It’s been a busy couple of weeks. Let’s see if I can sum things up:
I Got Paid: My contract with English Time here is Istanbul ended Monday, Feb 1. I was promised I’d be paid that day (or the next day at the latest) in my home branch at Şirinevler. Of course it wasn’t that simple, naturally. ET restructured their school branches as of that very day and suddenly no one wanted to be responsible for paying me. On top of that, the branch manager for Şirinevler was suddenly gone with no explanation, so no one was actually in charge there. I was given a lot of frustrating mis-information, but eventually went to the head office in Mecidiyeköy and camped out until they paid me at the end of the day Wednesday, Feb 3. The money included my hourly wages for January, an end-of-contract bonus and a travel reimbursement, so it was a substantial amount of cash. It’s enough to fund some future adventures without having to dip into savings. I am relieved to finally be paid, but the runaround did nothing to endear me to the school.
Oddly, the first thing they did after paying me was to offer me another contract! I laughed, then closed my mouth and waved goodbye as I walked out. I fear the unladylike (and useless) utterances that would have passed my lips if I had replied. Maybe I’ve finally learned some diplomacy? Or maybe I was just tired.
New Work: I have a verbal agreement on a summer job in Russia. I’m very excited about this as it’s an interesting country and June and July seem like the best times to live there. I might not be hardy enough for a winter in Russia! I’ll be the first native English speaker that the school has ever had, so it will be an experience for all of us. More about the school later.
I have interviewed with a few other places, but last night had a good conversation with a school in Mexico. That seems to be my best option at the moment for work beginning in August (assuming they offer me a position). It doesn’t pay well, but I have a friend who worked there before and I trust his opinion of the school. Frankly, I’ve had two disappointing posts in a row and it would be a blessing to my mental health to be somewhere that lived up to its contract. Also, this school is closed on Sundays, so I’m guaranteed at least one day off a week. Overwork and slow payments are getting tiresome.
Spanish: I work daily on my Spanish and while I am making progress, I’m pretty horrible. It’s surprising how poor at languages I can be when I love them so much! I’m using DulLingo on the laptop (which I do daily), an app on my phone called iLang (for vocabulary practice) and I’ve completed lessons 1-5 in Pimsleur (which I listen to while I walk). I’ll be in Spain for 2.5 months and need to have a functional level of language. Plus it will help tremendously if I am offered the job in Mexico. Many Americans speak Spanish, not to mention Spain, Mexico and almost all of South and Central America. It’s an important language to know. Wish me luck.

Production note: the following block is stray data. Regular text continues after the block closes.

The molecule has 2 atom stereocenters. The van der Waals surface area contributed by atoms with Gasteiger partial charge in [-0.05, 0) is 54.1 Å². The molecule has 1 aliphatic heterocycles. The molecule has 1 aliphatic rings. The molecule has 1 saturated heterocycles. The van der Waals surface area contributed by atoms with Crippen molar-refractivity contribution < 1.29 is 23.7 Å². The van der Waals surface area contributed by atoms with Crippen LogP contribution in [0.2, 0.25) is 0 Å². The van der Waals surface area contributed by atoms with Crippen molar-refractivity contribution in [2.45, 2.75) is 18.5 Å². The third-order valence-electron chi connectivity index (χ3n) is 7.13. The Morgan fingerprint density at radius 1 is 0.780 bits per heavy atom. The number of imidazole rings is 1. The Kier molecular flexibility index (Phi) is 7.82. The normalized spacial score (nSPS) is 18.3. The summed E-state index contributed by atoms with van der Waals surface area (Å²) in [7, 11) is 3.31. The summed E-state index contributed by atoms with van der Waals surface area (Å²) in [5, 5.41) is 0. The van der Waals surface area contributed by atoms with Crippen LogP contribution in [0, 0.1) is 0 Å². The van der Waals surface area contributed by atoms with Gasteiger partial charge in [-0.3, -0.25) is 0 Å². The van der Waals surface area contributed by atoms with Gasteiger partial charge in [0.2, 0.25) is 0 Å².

But let me add that learning Spanish as I live in Istanbul and need to converse in Turkish while teaching English grammar, is disorienting. I don’t always know what language will come out of my mouth!
2016 is going to be another year of adventure! Here’s the short list:
February: Leave Istanbul. Visit Athens, Greece on my own and and Edinburgh, Scotland with two dear friends, Julia and Kathy from NY. Kathy went to school there so she will be an excellent tour guide!
March: A few days in Barcelona, Spain, then volunteer teaching and a teacher improvement program in Valencia, Spain. I’m quite excited because I’ll be there over Easter, which should be spectacular. Also, there’s something called the Fire Festival that should make for some great blog photos! The last days of the month, I will head to Pamplona, Spain to meet three dear US friends: Kathy (NY), Stephanie (VA) and Tim (TX).
April to mid-May: Three of us will become pilgrims and hike the Camino (aka The Walk, The Way of St. James) from Pamplona to Santiago, and then (if our feet are still good) on to the sea at Finisterra! It’s an ancient pilgrim’s path to the church at Santiago where the bones of St. James are supposed to be buried. There are many paths to this church, but we are walking one of the main one, usually called The French Way. Selfishly, I convinced my partners to skip the Pyrenees mountains on the French/Spanish border. The weather is precarious in April and besides, I hiked enough mountains on the AT for a lifetime! This is traditionally a religious pilgrimage. I’m not a particularly religious person, though I have a spiritual side. If we do the entire distance, it’s “only” 500 miles. I think this will be an easier walk than the AT hike: less elevation change, more fresh food, we will stay in hostels every night and eat fresh food every day. Because I don’t need a tent or stove, my pack will be ridiculously light, as well. Oh, and wine. There will be wine! Hum…..bottles of wine might weight the pack down a bit. And where did I pack that cork screw?
Mid-May to June: Not planned yet, but ideally, I’d like to see a bit of Russia before I start teaching there. What I’ve checked out so far is horribly expensive, so we will see…..
June and July: Teaching a summer school program in Nakhodka, Russia. The city is located on the Pacific Ocean, near Vladivostok. The school pays me, takes care of travel there and back and provides accommodations.
August: Still working on this, but by this point I’ll really need a year-long contract and stay put for a while.
Did I mention I love my crazy, nomadic life?